Few people have more experience costuming black cinema as Ruth E. Carter. A simple scroll through her IMDB or Wikipedia pages reveals that she is the costume designer behind some significant films since the 1980s, from Spike Lee’s “School Daze” to Ava DuVernay’s “Selma.” Her most recent credit is as costume designer for Marvel’s hit “Black Panther,” an instant classic that weaves together the African Diaspora and allows Carter to display her cultural knowledge and expertise.
Story by Kennedy Williams
What makes Carter’s work riveting is not the outfits she composes, but the soul that she injects into her work. Carter allows mere garments to develop voices. The clothes become characters. They possess a resonance that sticks with you just like the dialogue from the film. Although they stand out, the clothes become a sort of second skin that mesh with the actor so well that one forgets that they are watching a movie.
Photo courtesy of Forbes
Think Denzel Washington in Spike Lee’s 1992 epic film “Malcolm X.” The perfectly-tailored black suits and heather grey overcoats that Washington donned became him. It was as if you watched Malcolm, not Denzel, at rallies, praying in mosques or on a spiritual journey to Africa. The clothes are not seen as part of a costume, but rather as something innate and natural.
Photos courtesy of Crux Now and Warner Bros.
As Carter allows clothes to blend in and render the actor indistinguishable from their character, she also knows how to give them a personality of their own that deserves screen time. The flamboyant zoot suits in “Malcolm X” jumped off the screen and transported viewers to the 1940s.
Photo courtesy of Warner Bros.
Carter knows how to reflect an environment through clothes. In Spike Lee’s 1989 film “Do the Right Thing,” Carter’s costuming depicts the culture of New York City in the late 20th century: gritty, vibrant and even on the brink of chaos. Tube tops, graphic tees, Brooklyn Dodgers merchandise and patterned shorts are littered throughout the scenes, visualizing the hectic nature of New York summers.
Photos courtesy of the Red List, Carbon Costume, Slant Magazine and Clothes on Film
Carter’s experience in outfitting classic black films culminates in “Black Panther,” a work of art that tethers the Diaspora through fashion. There are moments towards the beginning of the film when the clothes of Erik Killmonger, portrayed by Michael B. Jordan, echo the sartorial choices of rapper and activist Tupac Shakur.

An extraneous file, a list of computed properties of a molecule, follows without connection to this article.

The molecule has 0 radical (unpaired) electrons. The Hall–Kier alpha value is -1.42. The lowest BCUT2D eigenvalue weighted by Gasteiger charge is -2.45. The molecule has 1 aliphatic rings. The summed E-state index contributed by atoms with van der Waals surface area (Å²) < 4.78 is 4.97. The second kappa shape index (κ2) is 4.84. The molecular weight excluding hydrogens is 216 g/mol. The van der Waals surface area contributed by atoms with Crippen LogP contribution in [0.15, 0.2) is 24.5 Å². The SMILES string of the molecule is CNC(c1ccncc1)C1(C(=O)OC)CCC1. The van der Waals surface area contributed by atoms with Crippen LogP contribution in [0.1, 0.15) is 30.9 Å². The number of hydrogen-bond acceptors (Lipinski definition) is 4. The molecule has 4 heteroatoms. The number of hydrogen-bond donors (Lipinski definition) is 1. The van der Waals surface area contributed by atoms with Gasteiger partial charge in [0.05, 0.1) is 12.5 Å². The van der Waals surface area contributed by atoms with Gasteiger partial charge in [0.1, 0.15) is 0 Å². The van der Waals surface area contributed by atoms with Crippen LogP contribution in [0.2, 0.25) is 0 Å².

For those in Wakanda, Carter looked to the the fashion of various African tribes and cultures and intertwined them. She shatters stereotypes of primitivism and asserts that Africa is modern, global and a beacon of influence that cannot be dimmed. “Black Panther” tells a triumphant story of black excellence and Carter’s catalogue is a visual archive of black experiences. Carter transforms clothes into symbols of freedom, lineage and royalty. She has mastered visual storytelling.
Photos courtesy of Marvel, the Smithsonian Magazine and Vox
Carter’s role as costume designer for “Black Panther” cements her importance as a creative and cultural force. Just as the movies she has worked on increase the diversity of black stories, her presence is necessary for the visibility of black creatives.
Often times, black fashion designers are marginalized. In an article for the Business of Fashion, writer Kibwe Chase-Marshall states that “within the majority of luxury, contemporary-level and mass-market design studios, talented Black designers are seldom equitably afforded opportunities to attain senior designer, design director, creative director or vice president of design titles.” In essence, there are systemic barriers that prevent black designers from obtaining high-level positions in the fashion industry.
Although her behind-the-scenes role may not always be recognized, Carter helps increase the number of employed black fashion and costume designers. As she continues to create intriguing looks in groundbreaking films, she further cracks the glass ceiling, allowing other black creatives to follow her path. “Black Panther” in and of itself opened many people’s eyes. The film breathed new life into the conversation surrounding diasporic fashion. This interest was heightened due to the “Black Panther” New York Fashion Week presentation that featured designs from Laquan Smith, Chromat and Brother Vellies, among many, that drew upon aesthetic themes from the film.
More than anything, Carter’s work on “Black Panther” affirms that Africa and the people of the African Diaspora are beaming with life and innovative ideas.